A Liverpool-based team of physios gained local council support to provide summer holiday activities for children. Ian A McMillan reports
'The kids absolutely love it here,’ said Sue McGuckin as she basked in a welcome burst of summer sunshine with her grandson at north Liverpool’s Ellergreen leisure centre.
Ms McGuckin was at one of the ‘Summer Sports Taster Days’ that were held twice weekly during July and August at Ellergreen and another council-run centre, Park Road in south Liverpool.
The scheme, developed by a physiotherapy team, gave young people aged from eight to 18 opportunities to participate in games and other activities during the school holidays.
They had a range of conditions, including muscular dystrophy, cardiopulmonary problems and Down syndrome.
Some are confined to wheelchairs during most of the day, and a number also have profound learning disabilities. Like Ms McGuckin’s grandson, David Malloy, many require round-the-clock support, and traditionally miss out on the local authority-run sessions that tend to target the ‘able-bodied’.
‘David is quadriplegic. I couldn’t take him to a normal swimming pool, but he does have hydrotherapy at Alder Hey Children’s Hospital and at school.
'They did say he wouldn’t live past the age of two but he’s had numerous operations and just keeps bouncing back. He’s such a fighter.’
Able-bodied brothers and sisters were invited along to the scheme, giving the whole family a break from everyday routine, a chance to let off steam and perhaps sample a new sport.
The scheme was also important to adults such as Ms McGuckin. Their children and grandchildren may all be regular patients of Alder Hey’s community paediatric physiotherapy team, but the adults rarely meet up simply to chat and swap stories.
‘This project gives us the chance to talk to other parents in an informal atmosphere,’ she explains. ‘It also gives me a chance to sit back and relax. I only wish it was available more often.’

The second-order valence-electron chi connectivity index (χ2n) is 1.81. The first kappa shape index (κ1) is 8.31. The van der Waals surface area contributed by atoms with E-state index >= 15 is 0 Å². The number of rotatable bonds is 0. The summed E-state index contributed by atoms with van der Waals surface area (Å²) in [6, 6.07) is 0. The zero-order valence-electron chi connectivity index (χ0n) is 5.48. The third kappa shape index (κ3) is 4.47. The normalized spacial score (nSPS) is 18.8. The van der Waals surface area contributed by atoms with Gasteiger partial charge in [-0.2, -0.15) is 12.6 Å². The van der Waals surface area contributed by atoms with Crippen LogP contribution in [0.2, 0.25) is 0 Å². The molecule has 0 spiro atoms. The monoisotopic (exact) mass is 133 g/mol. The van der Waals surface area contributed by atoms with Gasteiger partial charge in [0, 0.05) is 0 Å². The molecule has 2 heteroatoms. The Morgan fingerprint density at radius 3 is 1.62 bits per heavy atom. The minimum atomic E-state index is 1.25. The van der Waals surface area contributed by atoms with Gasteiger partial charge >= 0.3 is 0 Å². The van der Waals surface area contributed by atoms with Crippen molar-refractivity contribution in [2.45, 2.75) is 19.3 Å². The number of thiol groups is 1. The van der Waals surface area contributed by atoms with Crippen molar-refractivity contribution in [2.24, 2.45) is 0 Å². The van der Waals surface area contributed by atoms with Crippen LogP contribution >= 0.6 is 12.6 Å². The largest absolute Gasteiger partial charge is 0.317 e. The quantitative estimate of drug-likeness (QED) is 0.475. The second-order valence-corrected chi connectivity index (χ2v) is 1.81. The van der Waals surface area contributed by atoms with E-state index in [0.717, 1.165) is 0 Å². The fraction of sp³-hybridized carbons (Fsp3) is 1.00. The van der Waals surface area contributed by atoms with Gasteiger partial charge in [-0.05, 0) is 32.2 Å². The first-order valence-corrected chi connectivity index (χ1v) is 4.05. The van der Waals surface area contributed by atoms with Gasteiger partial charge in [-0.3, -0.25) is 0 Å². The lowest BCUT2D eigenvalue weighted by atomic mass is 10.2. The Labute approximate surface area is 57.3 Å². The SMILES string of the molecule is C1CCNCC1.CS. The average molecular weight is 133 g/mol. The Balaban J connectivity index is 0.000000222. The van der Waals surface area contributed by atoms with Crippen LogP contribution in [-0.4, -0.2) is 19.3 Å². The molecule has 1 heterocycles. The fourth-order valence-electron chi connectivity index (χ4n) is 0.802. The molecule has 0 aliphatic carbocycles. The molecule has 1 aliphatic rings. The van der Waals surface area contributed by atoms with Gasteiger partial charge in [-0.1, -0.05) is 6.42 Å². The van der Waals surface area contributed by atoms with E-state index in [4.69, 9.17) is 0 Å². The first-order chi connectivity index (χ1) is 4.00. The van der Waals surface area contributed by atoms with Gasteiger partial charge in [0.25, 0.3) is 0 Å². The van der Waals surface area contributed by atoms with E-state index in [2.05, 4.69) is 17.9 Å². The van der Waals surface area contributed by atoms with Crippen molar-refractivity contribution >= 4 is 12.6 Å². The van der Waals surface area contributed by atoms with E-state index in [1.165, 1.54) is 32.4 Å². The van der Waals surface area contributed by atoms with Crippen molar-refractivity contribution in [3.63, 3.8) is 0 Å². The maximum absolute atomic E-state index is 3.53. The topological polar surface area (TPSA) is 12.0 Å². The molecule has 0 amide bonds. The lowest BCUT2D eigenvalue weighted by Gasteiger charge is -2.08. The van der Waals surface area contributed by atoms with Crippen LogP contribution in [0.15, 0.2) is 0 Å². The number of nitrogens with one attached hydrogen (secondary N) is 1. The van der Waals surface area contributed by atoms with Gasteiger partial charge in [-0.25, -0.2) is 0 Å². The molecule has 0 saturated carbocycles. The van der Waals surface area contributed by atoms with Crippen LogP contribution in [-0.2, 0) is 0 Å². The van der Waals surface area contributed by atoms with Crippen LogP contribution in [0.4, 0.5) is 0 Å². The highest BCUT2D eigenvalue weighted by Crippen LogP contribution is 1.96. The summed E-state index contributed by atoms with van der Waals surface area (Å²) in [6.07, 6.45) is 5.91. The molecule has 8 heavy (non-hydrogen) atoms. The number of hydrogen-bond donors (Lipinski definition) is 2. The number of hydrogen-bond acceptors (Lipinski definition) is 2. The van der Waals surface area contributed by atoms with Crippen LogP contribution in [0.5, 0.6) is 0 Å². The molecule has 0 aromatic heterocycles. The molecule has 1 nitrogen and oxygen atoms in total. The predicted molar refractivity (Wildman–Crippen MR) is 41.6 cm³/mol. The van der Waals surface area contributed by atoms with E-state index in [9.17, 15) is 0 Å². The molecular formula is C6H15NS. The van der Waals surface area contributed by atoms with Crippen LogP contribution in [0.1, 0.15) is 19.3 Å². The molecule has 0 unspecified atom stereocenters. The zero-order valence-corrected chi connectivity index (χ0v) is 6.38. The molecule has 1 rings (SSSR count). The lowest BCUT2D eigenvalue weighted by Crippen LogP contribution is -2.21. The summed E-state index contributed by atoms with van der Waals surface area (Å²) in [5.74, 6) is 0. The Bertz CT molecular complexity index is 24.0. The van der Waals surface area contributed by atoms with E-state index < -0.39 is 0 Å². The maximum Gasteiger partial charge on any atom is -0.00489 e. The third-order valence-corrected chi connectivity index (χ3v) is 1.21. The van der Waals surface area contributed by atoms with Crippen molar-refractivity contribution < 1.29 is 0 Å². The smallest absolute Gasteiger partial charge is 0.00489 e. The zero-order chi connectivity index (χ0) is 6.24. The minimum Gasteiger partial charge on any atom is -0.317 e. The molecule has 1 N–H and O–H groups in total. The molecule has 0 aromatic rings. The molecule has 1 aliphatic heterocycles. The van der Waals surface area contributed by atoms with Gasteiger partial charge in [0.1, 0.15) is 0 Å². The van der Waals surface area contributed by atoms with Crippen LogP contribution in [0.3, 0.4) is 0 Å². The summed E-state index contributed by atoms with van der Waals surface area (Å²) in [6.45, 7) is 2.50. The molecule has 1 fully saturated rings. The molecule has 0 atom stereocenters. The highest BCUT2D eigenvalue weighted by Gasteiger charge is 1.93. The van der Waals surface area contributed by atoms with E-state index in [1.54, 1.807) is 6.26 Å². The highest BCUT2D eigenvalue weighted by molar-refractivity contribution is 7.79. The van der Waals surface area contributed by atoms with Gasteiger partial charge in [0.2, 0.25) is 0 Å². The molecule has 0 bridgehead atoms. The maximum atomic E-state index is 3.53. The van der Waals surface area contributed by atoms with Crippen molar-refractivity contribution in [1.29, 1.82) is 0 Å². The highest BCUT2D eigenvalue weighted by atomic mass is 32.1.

As soon as a letter outlining the scheme had dropped through the letter box at the purpose-built bungalow where she lives with her grandson and his able-bodied sister, Ms McGuckin says she was on the phone booking David in for four sessions.
Stuart Clark, a band 7 senior physiotherapist with the Alder Hey-based team, was a prime mover behind the scheme, which, he explains, was fine-tuned following a pilot version in 2011 and extensive consultation with the children and their families.
Working with the local leisure club
It’s a 35-person team, including managers, that works in schools that are specialist, mainstream or ‘enhanced’. This last type has above average numbers of pupils with physical disabilities and receives extra support.
‘In setting the summer scheme up we also worked quite closely with the council’s sports and leisure team,’ Mr Clark noted. ‘Linking up with the city’s leisure facilities was important because if the families want to get more involved in sports and activities, then it’s most likely this will happen at a local sports centre.
‘Eleven of the 16 we invited came to today’s session, with a few siblings as well, which is probably about what we would expect.’
At other sessions, the more able youngsters are introduced to sports such as basketball, handball, gymnastics and boxing. ‘If they find something they like, then they can go on and develop their interests with local sports clubs.
A project like this aims to break down barriers and stigma. The feedback from families says it’s been really useful.
‘Obesity is a concern nationally at the moment – regardless of having a learning impairment or physical disability. We are working with the public health department at Alder Hey to look at ways of promoting physical activities with this group of individuals.’
He adds: ‘It’s as if I’m being paid to play all day. There’s a lot of job satisfaction in seeing their smiling faces.’